‘Princeton and Preaching’ – A Review by Ted Donnelly
A review by Edward Donnelly of James M. Garretson’s Princeton and Preaching: Archibald Alexander and the Christian Ministry.1
Bible colleges, seminaries, conferences and correspondence courses. Doctorates in ministry and professional advice from every point of the theological compass. Ministerial training has become, in our day, an expanding and profitable industry – of varying usefulness. Yet James Garretson has packed more wisdom and practical help from Archibald Alexander into this one volume than you will find on a shelf-full of purely modern works. Princeton and Preaching is one of the most stimulating and enjoyable books I have read for a long time.
In addition to the Princeton professor’s writings, the author has worked through Alexander`s unpublished lecture notes and sermons to provide us with a distillation of his teaching on the work of the ministry. Topics covered include the call, qualifications, sermon preparation, the preacher`s heart, the matter and manner of preaching, the difficulties, challenges and encouragements of the ministry. In a concluding chapter, Dr Garretson describes leading characteristics of Alexander`s preaching and suggests guiding principles from his example.
This book is a nutritional supplement, ideal for supplying the spiritual vitamins and minerals lacking in our contemporary diet. As he draws upon the centuries of our Reformed confessional heritage, Alexander challenges the chronological snobbery of too many ministers who are ignorant of the riches of church history and experience, and are content, even proud, to remain so. His careful analysis of what constitutes a valid call to the ministry and delineation of the necessary moral, intellectual and physical qualifications are a rebuke to the casualness with which some enter this sacred calling. His emphasis on the preacher`s personal godliness and keeping of his heart is sorely needed in our age, which values ‘personality’ more than character. Above all, he has practised what he teaches and comes before his students as an experienced preacher and pastor. There is perhaps no more crucial issue in ministerial training than that it should be in the hands of proven ministers, not clever novices or mere theoreticians.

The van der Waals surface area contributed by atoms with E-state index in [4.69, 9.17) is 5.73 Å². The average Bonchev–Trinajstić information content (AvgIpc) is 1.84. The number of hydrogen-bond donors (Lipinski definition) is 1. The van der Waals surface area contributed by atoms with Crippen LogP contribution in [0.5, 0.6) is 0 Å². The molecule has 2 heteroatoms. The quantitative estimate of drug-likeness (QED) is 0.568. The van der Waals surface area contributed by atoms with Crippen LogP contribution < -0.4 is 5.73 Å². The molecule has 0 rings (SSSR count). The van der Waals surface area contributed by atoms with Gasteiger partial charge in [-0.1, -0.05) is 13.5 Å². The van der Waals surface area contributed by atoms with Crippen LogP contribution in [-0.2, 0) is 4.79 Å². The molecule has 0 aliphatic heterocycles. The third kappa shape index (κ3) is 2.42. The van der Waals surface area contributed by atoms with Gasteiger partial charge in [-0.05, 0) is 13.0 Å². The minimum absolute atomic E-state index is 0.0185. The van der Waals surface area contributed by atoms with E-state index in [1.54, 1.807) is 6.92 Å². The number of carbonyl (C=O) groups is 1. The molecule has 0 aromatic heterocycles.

Archibald Alexander is an extraordinarily attractive figure and this account of his instruction exudes warmth and brightness. His rebukes, though penetrating, are gentle. His counsel is instructive and sane and his example is infectious. To absorb it is to be challenged, guided and made joyful, all at once. We are in debt to James Garretson for helping us to a deeper acquaintance with an impressive, lovable man.
Archibald Alexander and the Christian Ministry
A review by Edward Donnelly of James M. Garretson’s Princeton and Preaching: Archibald Alexander and the Christian Ministry.1 Bible colleges, seminaries, conferences and correspondence courses. Doctorates in ministry and professional advice from every point of the theological compass. Ministerial training has become, in our day, an expanding and profitable industry – of varying usefulness. Yet […]
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